A century of cabs and funeral cars

Alfred Laithwaite (1868-1950) was born in Turton, near Bolton. His father managed a dye works, and at the age of 32 it appeared that Alfred was following in his footsteps. He had married Annie Isherwood in 1896 and by 1901 he had two young sons, William and Alfred, and was managing a dye works in Middleton. His third son, Ernest Henry was born in 1903, and daughter Dorothy in 1906.

In 1911, the family was still in Middleton, and Alfred was still a cotton dyer’s manager. We don’t know what happened in Alfred’s life to trigger a change in direction in his early 50s, but in 1921 he took over the house at Belmont, 15 Eccles Old Road. This was one of a pair of substantial semi-detached villas, its neighbour then, as now, being the Pendleton Bowling Club.

Having had a series of interesting residents throughout the 19th century, Belmont had been vacant since around 1908. It may have been neglected and in poor repair, but Belmont evidently suited the needs of Alfred and his three sons who in 1921 opened up a taxi business there. Slater’s Directory for that year listed Alfred Laithwaite and Laithwaite Brothers, Motor Cab Proprietors.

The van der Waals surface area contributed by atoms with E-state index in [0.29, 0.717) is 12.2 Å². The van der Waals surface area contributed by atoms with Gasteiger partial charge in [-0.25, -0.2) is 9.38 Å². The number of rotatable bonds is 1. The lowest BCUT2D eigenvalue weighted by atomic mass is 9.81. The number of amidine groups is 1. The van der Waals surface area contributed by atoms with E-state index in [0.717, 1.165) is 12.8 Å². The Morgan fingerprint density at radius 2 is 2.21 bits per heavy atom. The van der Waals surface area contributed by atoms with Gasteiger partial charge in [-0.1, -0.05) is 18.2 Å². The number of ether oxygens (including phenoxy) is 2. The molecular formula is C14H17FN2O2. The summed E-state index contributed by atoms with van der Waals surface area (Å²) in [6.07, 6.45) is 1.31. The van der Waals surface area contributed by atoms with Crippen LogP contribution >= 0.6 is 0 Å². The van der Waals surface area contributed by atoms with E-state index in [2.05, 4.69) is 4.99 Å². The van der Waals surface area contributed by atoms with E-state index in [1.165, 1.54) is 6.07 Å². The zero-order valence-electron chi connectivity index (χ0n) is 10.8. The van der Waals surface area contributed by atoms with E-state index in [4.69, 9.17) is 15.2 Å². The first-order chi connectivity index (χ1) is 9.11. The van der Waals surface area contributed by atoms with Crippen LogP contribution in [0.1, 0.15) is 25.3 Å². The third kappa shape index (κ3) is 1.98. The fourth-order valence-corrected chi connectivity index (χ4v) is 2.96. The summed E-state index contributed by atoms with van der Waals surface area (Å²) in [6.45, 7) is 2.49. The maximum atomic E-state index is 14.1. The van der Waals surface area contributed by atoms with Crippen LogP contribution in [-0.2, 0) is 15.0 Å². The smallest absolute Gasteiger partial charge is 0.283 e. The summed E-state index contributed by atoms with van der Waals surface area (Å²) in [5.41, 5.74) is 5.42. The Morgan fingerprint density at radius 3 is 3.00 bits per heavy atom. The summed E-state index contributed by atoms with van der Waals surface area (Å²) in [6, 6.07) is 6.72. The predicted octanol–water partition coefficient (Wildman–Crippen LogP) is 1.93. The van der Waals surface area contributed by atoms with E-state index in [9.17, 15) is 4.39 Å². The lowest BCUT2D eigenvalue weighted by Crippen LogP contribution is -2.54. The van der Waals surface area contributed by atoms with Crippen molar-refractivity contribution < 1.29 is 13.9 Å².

From 1930 the Laithwaites operated as a car hire and motor garage as well as cab business. It was in 1939 that Alfred Laithwaite senior first listed himself as a ‘Funeral Furnisher’. In the autumn, acknowledgements in the local newspaper included a family’s ‘appreciation of the dignified and efficient management of the funeral arrangements by Mssrs. Laithwaite Brothers. of Pendleton’.

Alfred Laithwaite senior died in 1950, having retired to Cheshire. He left under £700 in his will. The funeral business would continue to be run as Laithwaite Brothers for many years although William died in 1957, Alfred junior in 1978 and Ernest in 1984.

Today, the business is part of the Co-op Funeralcare group, although it retains the Laithwaites name.